The study, published online in PLoS ONE, reveals for the first time that improvement in the vitamin D status of healthy adults significantly impacts genes involved with a number of biologic pathways associated with cancer, cardiovascular disease (CVD), infectious diseases and autoimmune diseases.
Led by researchers from Boston University School of Medicine (BUSM), USA, the new findings – from a randomised, double-blind pilot trial - go a step further then previous research that has suggested vitamin D may be associated with increased risks of ill health by providing direct evidence that improvement in vitamin D status plays a role in improving immune responses and lowering the risk for many diseases.
"This study reveals the molecular fingerprints that help explain the non-skeletal health benefits of vitamin D," said Professor Michael Holick, a leading vitamin D expert from BUSM, and corresponding author of the new study.
"While a larger study is necessary to confirm our observations, the data demonstrates that improving vitamin D status can have a dramatic effect on gene expression in our immune cells and may help explain the role of vitamin D in reducing the risk for CVD, cancer and other diseases," he said.
The sunshine vitamin
Vitamin D refers to two biologically inactive precursors - D3, also known as cholecalciferol, and D2, also known as ergocalciferol.
Both D3 and D2 precursors are transformed in the liver and kidneys into 25- hydroxyvitamin D (25(OH)D), the non-active 'storage' form, and 1,25-dihydroxyvitamin D (1,25(OH)2D), the biologically active form that is tightly controlled by the body.
Vitamin D is unique in that it can be both ingested and synthesized by the body with sun exposure. It is then converted by both the liver and kidneys to a form that the body can use.
An individuals' vitamin D status is determined by measuring the level of 25-hydroxyvitamin D in the blood.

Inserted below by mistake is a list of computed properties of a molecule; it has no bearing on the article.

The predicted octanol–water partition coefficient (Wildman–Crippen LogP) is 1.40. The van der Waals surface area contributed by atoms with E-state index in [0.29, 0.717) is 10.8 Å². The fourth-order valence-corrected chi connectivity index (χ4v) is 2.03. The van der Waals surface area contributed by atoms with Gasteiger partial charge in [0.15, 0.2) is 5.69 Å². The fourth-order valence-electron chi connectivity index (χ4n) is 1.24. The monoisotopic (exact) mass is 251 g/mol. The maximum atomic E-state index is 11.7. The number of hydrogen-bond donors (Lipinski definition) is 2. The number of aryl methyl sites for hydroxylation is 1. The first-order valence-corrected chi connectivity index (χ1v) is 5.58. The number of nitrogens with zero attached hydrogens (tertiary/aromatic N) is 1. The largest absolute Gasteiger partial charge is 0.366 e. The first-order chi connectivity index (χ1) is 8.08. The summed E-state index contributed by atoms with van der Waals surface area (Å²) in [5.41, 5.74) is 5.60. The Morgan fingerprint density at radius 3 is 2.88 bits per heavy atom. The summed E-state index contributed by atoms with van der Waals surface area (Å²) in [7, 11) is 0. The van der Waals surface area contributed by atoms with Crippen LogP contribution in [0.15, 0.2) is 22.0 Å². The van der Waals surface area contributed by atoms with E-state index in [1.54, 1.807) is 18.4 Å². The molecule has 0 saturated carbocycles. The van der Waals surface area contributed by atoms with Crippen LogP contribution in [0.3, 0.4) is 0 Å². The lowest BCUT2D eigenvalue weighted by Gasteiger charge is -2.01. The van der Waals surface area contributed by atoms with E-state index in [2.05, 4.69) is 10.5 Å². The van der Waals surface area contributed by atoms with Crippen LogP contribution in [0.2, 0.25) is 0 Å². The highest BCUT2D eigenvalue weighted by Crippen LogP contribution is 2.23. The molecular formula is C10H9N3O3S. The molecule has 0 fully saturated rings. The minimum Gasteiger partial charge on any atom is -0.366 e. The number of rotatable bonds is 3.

Vitamin D deficiency, which is defined as a status of less than 20 nanograms per milliliter (ng/mL) of 25-hydroxyvitamin D, can cause a number of health issues, including rickets and other musculoskeletal diseases.
Recently, however, data suggests that vitamin D deficiency (<20 ng/mL) and vitamin D insufficiency (between 21-29 ng/mL) may be linked to cancer, autoimmune diseases, infectious diseases, type 2 diabetes and cardiovascular disease.
The randomised, double-blind, single-site pilot trial involved eight healthy men and women with an average age of 27, all of whom were vitamin D deficient or insufficient at the start of the trial.
Three participants received 400 International Units (IUs) of vitamin D per day and five received 2,000 IUs per day for a two-month period. Samples of immune cells were collected at the beginning of the two-month period and again at the end.
In addition, a broad gene expression analysis was conducted on the samples – with more than 22,500 genes investigated to see if their activity increased or decreased as a result of the vitamin D intake.
Holick and his team found that the group receiving 2000 IUs achieved a vitamin D status of 34 ng/mL (considered sufficient) while the group that received 400 IUs achieved an insufficient status of 25 ng/mL.
Gene expression analysis results also indicated statistically significant alterations in the activity of 291 genes, they said. Further analysis showed that the biologic functions associated with the 291 genes are related to 160 biologic pathways linked to cancer, autoimmune diseases, infectious diseases and CVD.
Source: PLoS ONE
Published online ahead of print, doi: 10.1371/journal.pone.0058725
“Influence of Vitamin D Status and Vitamin D3 Supplementation on Genome Wide Expression of White Blood Cells: A Randomized Double-Blind Clinical Trial”
Authors: Arash Hossein-nezhad, Avrum Spira, Michael F. Holick